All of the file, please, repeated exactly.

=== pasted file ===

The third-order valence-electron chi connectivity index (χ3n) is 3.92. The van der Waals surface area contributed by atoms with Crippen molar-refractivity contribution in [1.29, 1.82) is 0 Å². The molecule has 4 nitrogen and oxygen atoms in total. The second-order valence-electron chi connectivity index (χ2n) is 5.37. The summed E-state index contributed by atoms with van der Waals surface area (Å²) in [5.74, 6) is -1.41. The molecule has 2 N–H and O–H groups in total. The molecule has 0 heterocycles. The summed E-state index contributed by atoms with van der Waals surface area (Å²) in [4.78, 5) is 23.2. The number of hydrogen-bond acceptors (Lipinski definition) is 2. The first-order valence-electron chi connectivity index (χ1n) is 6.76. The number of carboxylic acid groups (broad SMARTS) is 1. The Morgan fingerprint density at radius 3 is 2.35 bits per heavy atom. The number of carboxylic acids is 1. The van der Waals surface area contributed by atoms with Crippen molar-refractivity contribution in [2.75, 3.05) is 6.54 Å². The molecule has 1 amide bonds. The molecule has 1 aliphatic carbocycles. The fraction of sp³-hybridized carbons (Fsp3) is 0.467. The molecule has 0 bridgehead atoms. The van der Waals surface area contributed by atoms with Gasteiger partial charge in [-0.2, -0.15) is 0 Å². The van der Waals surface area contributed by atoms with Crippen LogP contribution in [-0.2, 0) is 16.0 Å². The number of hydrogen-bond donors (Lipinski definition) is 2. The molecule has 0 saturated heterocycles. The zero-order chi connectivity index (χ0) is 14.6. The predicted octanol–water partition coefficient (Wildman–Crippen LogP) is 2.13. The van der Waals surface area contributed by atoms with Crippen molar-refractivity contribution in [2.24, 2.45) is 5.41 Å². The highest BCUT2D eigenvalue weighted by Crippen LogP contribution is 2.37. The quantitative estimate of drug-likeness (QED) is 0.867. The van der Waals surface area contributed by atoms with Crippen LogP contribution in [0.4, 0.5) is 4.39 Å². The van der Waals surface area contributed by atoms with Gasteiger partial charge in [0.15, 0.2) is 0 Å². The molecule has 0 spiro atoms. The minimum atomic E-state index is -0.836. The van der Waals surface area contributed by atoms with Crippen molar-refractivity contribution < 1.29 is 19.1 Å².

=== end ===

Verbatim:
The third-order valence-electron chi connectivity index (χ3n) is 3.92. The van der Waals surface area contributed by atoms with Crippen molar-refractivity contribution in [1.29, 1.82) is 0 Å². The molecule has 4 nitrogen and oxygen atoms in total. The second-order valence-electron chi connectivity index (χ2n) is 5.37. The summed E-state index contributed by atoms with van der Waals surface area (Å²) in [5.74, 6) is -1.41. The molecule has 2 N–H and O–H groups in total. The molecule has 0 heterocycles. The summed E-state index contributed by atoms with van der Waals surface area (Å²) in [4.78, 5) is 23.2. The number of hydrogen-bond acceptors (Lipinski definition) is 2. The first-order valence-electron chi connectivity index (χ1n) is 6.76. The number of carboxylic acid groups (broad SMARTS) is 1. The Morgan fingerprint density at radius 3 is 2.35 bits per heavy atom. The number of carboxylic acids is 1. The van der Waals surface area contributed by atoms with Crippen molar-refractivity contribution in [2.75, 3.05) is 6.54 Å². The molecule has 1 amide bonds. The molecule has 1 aliphatic carbocycles. The fraction of sp³-hybridized carbons (Fsp3) is 0.467. The molecule has 0 bridgehead atoms. The van der Waals surface area contributed by atoms with Gasteiger partial charge in [-0.2, -0.15) is 0 Å². The van der Waals surface area contributed by atoms with Crippen LogP contribution in [-0.2, 0) is 16.0 Å². The number of hydrogen-bond donors (Lipinski definition) is 2. The molecule has 0 saturated heterocycles. The zero-order chi connectivity index (χ0) is 14.6. The predicted octanol–water partition coefficient (Wildman–Crippen LogP) is 2.13. The van der Waals surface area contributed by atoms with Crippen molar-refractivity contribution in [2.24, 2.45) is 5.41 Å². The highest BCUT2D eigenvalue weighted by Crippen LogP contribution is 2.37. The quantitative estimate of drug-likeness (QED) is 0.867. The van der Waals surface area contributed by atoms with Crippen LogP contribution in [0.4, 0.5) is 4.39 Å². The van der Waals surface area contributed by atoms with Gasteiger partial charge in [0.15, 0.2) is 0 Å². The molecule has 0 spiro atoms. The minimum atomic E-state index is -0.836. The van der Waals surface area contributed by atoms with Crippen molar-refractivity contribution < 1.29 is 19.1 Å².